Other countries would benefit too, he said, because Bobblopians would be so rich they could afford to pay top price for imports.

One week after his appointment as Secretary of Education and Economics The Zit closed the Academy of Bee Keeping, Box Building and Begonia Breeding and opened the new University of Bobblopolis to teach law, business and liberal arts with post-graduate courses in trivialization, mendication, meritricity and other highly-paid occupations. Tuition was free and young Bobblopians by the thousands enrolled in the glamorous new courses that would prepare them for important and well-paid careers.

Some die-hard traditionalists continued to produce honey, bee boxes and other products but this too was part of the plan. As graduates streamed out of the university new government agencies hired them to write reams of new regulations to control business.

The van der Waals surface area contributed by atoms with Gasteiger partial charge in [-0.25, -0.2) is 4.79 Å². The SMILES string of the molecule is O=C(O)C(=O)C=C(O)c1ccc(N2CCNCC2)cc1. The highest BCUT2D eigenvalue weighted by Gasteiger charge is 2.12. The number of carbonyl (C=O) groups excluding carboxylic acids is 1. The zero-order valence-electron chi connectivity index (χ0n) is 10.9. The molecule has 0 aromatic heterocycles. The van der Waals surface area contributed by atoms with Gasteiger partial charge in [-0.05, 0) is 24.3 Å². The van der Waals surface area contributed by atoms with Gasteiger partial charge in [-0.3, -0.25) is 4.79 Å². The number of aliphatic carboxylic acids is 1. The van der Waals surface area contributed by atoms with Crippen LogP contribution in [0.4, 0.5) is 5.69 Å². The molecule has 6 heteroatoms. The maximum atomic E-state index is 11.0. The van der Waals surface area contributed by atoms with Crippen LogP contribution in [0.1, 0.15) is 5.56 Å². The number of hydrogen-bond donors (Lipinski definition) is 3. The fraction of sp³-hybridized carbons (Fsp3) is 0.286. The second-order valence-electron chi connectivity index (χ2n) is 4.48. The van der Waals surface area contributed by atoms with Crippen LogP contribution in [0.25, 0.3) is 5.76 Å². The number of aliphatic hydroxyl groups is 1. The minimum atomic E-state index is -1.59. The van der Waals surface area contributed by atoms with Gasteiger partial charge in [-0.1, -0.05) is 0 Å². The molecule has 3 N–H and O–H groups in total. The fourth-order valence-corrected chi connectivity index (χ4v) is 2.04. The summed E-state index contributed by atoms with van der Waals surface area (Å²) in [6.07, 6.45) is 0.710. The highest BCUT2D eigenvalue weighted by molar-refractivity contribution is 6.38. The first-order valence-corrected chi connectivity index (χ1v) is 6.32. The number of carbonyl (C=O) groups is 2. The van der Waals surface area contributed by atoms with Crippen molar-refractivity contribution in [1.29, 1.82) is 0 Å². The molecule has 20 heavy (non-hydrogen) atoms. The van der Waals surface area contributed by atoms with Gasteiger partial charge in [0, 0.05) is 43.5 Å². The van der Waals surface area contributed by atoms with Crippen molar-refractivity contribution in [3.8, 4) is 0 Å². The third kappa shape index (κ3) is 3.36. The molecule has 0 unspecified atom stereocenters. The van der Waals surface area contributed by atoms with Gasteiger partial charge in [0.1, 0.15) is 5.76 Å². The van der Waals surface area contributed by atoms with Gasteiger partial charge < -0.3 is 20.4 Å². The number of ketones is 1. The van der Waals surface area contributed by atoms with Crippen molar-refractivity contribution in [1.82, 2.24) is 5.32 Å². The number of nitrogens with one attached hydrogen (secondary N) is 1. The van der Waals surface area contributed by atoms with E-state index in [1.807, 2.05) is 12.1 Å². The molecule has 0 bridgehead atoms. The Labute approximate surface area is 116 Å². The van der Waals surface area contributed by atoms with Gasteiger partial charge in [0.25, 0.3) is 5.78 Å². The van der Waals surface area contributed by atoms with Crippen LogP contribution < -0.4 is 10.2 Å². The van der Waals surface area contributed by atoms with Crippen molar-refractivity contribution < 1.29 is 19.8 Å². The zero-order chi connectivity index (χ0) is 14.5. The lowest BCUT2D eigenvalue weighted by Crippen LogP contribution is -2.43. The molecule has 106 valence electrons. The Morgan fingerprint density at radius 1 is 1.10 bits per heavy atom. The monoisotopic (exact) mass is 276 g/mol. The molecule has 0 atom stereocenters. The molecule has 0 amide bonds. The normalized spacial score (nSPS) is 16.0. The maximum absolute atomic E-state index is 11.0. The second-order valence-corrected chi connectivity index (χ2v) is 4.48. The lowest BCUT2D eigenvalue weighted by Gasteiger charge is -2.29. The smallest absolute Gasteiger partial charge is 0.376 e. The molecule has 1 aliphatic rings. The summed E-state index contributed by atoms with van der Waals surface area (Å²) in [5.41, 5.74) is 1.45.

One regulation required bee keepers to pay royalties to the owners of private gardens where the bees collected nectar, and another authorized them to charge the owners of gardens for pollination services performed by their bees.

Bee keepers and gardeners complained about the extra paperwork but, as The Zit explained to his fellow economists, the small sacrifice of the convenience of the bee keepers provided enormous economic benefits to the country as a whole.

Even as the regulations were approved the new Department of Bees and Gardens hired 10,000 bee trackers to keep official records of which bees collected nectar and pollinated in which gardens. Later, after the Ministry agreed to provide three days paid sick leave for any bee tracker who was stung while banding bees, another 5,000 trackers were hired.

Banded bees could not fly quite as well as bees without bands and as the program developed production of honey declined slightly, but that was a small loss. The cost of administration of the new regulations added tens of millions of Zingles to the gross national product, and the net gain to the economy was more than three times the loss in honey production.